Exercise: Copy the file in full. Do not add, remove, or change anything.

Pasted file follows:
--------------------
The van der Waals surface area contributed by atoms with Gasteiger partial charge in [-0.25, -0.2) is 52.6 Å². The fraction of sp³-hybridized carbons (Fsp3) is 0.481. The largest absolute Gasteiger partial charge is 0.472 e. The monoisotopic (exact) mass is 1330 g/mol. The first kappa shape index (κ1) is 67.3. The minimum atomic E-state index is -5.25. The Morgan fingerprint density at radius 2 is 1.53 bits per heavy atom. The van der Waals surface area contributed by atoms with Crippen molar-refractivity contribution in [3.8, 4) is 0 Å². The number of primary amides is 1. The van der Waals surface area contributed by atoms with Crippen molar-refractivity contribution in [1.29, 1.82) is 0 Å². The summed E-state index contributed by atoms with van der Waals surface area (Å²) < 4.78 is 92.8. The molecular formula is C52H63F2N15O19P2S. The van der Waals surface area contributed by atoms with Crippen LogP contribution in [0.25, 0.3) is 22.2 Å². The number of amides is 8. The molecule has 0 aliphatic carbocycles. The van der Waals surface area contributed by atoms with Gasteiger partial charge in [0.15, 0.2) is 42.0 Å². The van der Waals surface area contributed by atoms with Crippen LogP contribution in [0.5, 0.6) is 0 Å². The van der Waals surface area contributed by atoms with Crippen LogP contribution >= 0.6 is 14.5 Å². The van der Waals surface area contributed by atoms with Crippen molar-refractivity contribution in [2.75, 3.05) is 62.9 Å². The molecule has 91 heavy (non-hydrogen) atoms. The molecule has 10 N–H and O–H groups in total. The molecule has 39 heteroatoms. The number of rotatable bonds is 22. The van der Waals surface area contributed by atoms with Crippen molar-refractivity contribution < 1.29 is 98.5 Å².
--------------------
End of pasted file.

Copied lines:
The van der Waals surface area contributed by atoms with Gasteiger partial charge in [-0.25, -0.2) is 52.6 Å². The fraction of sp³-hybridized carbons (Fsp3) is 0.481. The largest absolute Gasteiger partial charge is 0.472 e. The monoisotopic (exact) mass is 1330 g/mol. The first kappa shape index (κ1) is 67.3. The minimum atomic E-state index is -5.25. The Morgan fingerprint density at radius 2 is 1.53 bits per heavy atom. The van der Waals surface area contributed by atoms with Crippen molar-refractivity contribution in [3.8, 4) is 0 Å². The number of primary amides is 1. The van der Waals surface area contributed by atoms with Crippen molar-refractivity contribution in [1.29, 1.82) is 0 Å². The summed E-state index contributed by atoms with van der Waals surface area (Å²) < 4.78 is 92.8. The molecular formula is C52H63F2N15O19P2S. The van der Waals surface area contributed by atoms with Crippen LogP contribution in [0.25, 0.3) is 22.2 Å². The number of amides is 8. The molecule has 0 aliphatic carbocycles. The van der Waals surface area contributed by atoms with Gasteiger partial charge in [0.15, 0.2) is 42.0 Å². The van der Waals surface area contributed by atoms with Crippen LogP contribution in [0.5, 0.6) is 0 Å². The van der Waals surface area contributed by atoms with Crippen LogP contribution >= 0.6 is 14.5 Å². The van der Waals surface area contributed by atoms with Crippen molar-refractivity contribution in [2.75, 3.05) is 62.9 Å². The molecule has 91 heavy (non-hydrogen) atoms. The molecule has 10 N–H and O–H groups in total. The molecule has 39 heteroatoms. The number of rotatable bonds is 22. The van der Waals surface area contributed by atoms with Crippen molar-refractivity contribution < 1.29 is 98.5 Å².